The public scrutiny over the Southwest’s holiday meltdown hasn’t let up.
Southwest executive Andrew Watterson faced lawmakers in a Senate panel on Wednesday over the carrier’s operational fiasco that led to the cancellation of nearly 17,000 flights, leaving approximately one million passengers stranded during the winter holidays.
Watterson, who is the carrier’s chief operating officer, immediately apologized for the incident before the Senate Commerce Committee, saying Southwest was “deeply sorry.”
“Let me be clear. We messed up,” he said. “We did not have enough winter operations resiliency.”
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Under pressure from Congress, Watterson attributed the carrier’s December meltdown to their poor winter operations.
Consequently, Southwest plans to spend more resources on de-icing trucks and other technology systems to improve its winter operations. However, it is unclear how much this initiative will cost the airline.
“We believe our winter operations resiliency was the root cause and that will take longer to address and so we will focus on that for the bulk of our time,” Watterson said.
Watterson added that Southwest plans to invest $1.3 billion into updating its aging IT infrastructure.
He said the airline is slated to introduce new software to its crew scheduling system on Friday that would help prevent the scheduling issues that partly led to their issues.
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The hearing also included testimony from Casey Murray, the president of the Southwest Airlines Pilots Association, who said that pilots had warned Southwest for years about its outdated technology.
“Those who do not learn from history are doomed to repeat it. Southwest has a history of repetition,” Murray said. “Unfortunately, despite many opportunities, Southwest airlines management did not listen to its pilots and frontline employees who saw this meltdown coming.”
Senators grilled Watterson on pilots sounding the alarm about the antiquated technology, but the Southwest executive couldn’t answer why the airline ignored the warning signs, instead focusing on investments into new technology and better winter equipment.
From Dec. 21 to Dec. 31, Southwest canceled nearly 17,000 flights as it failed to recover from winter storm Elliott. While other airlines successfully restored their operations shortly after the storm passed, Southwest’s outdated technology, along with crew mismanagement, culminated in a full-blown operational meltdown that lasted more than a week.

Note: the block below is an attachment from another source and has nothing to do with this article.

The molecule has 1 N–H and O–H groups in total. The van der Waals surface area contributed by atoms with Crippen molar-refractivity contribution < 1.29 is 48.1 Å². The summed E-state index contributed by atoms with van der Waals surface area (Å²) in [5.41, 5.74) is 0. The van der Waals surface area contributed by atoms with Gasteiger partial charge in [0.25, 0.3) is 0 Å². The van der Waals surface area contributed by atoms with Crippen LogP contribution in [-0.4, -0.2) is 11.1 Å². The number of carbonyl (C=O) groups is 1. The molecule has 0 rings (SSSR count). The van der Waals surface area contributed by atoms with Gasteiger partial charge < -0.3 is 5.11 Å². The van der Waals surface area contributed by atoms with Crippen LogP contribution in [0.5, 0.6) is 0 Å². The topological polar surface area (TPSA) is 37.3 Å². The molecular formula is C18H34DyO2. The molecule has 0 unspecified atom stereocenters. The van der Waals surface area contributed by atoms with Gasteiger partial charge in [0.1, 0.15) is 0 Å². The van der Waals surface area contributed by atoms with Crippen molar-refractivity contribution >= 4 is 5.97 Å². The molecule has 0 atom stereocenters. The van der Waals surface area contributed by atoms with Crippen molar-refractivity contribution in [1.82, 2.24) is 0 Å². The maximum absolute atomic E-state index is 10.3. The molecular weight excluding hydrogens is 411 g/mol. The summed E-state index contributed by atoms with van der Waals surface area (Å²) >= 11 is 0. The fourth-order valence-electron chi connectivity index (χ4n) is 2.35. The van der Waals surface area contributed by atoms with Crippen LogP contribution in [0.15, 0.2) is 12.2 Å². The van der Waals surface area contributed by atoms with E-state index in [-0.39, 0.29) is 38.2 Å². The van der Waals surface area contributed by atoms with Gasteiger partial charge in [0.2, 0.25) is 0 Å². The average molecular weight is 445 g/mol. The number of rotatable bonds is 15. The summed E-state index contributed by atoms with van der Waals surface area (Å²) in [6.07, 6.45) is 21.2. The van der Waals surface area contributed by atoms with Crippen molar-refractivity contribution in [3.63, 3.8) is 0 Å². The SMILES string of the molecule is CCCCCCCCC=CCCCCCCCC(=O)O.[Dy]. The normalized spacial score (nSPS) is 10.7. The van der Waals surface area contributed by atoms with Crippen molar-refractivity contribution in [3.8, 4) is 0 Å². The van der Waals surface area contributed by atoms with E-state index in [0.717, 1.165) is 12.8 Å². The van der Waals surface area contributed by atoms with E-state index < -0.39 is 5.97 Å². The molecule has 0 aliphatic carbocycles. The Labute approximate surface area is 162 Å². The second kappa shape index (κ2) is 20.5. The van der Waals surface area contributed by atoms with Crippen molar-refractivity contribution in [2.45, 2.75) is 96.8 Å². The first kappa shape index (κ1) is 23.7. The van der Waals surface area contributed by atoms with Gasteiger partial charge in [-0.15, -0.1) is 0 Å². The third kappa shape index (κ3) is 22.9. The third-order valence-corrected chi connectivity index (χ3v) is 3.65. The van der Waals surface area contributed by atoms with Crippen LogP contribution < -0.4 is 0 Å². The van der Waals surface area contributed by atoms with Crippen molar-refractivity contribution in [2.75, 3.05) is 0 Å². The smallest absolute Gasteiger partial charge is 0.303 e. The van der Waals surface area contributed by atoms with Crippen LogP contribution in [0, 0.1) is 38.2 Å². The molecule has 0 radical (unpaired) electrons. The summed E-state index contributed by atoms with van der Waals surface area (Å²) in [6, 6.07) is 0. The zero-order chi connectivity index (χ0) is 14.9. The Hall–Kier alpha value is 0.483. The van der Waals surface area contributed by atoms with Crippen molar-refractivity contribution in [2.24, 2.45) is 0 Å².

Per Watterson, Southwest did not know where its crews were and the carrier could not even contact some of its pilots or flight attendants during the episode, with some crews remaining out of contact for up to 17 hours, according to the testimony. With many passengers stranded, many lost their luggage and couldn’t reach customer service agents to rebook their flights. Approximately 200 bags remain unclaimed.
As a result of the fiasco, Southwest began reimbursing all impacted passengers plus an additional 25,000 Rapid Rewards points. Nearly 11,000 reimbursement cases remain pending, per Watterson.
The meltdown also resulted in major financial losses for Southwest— to the tune of $220 million quarterly loss during the fourth-quarter earnings. The airline estimated the mass cancellations cost it $800 million.
The Department of Transportation is also investigating Southwest for the holiday debacle to see if the carrier’s flight schedules were unrealistic.
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And Southwest’s operational mess sparked renewed calls in Washington to impose more regulations on the airline industry.
Last week, Democratic Sens. Richard Blumenthal (Connecticut) and Edward Markey (Massachusetts) reintroduced legislation that would expand protections for passengers in the event of operational meltdowns or flight cancellations and delays.
Sen. Maria Cantwell (D-Washington), chair of the Commerce Committee, also pressed for consumer protections.
“Doing better also means making sure that we’re not going to give consumers the short end of the stick,” she said.
However, Republicans have not been so keen to impose regulations. Sen. Ted Cruz (R-Texas), the committee’s ranking member, argued further regulating the airline industry would reduce airline service and increase fare prices.
“The Department of Transportation now plans to investigate the sensibility of the entire schedule, armchair quarterbacking the scheduling and operations of an entire industry,” Cruz said. “That’s just foolish.”
Additional reporting by Caroline Tanner.
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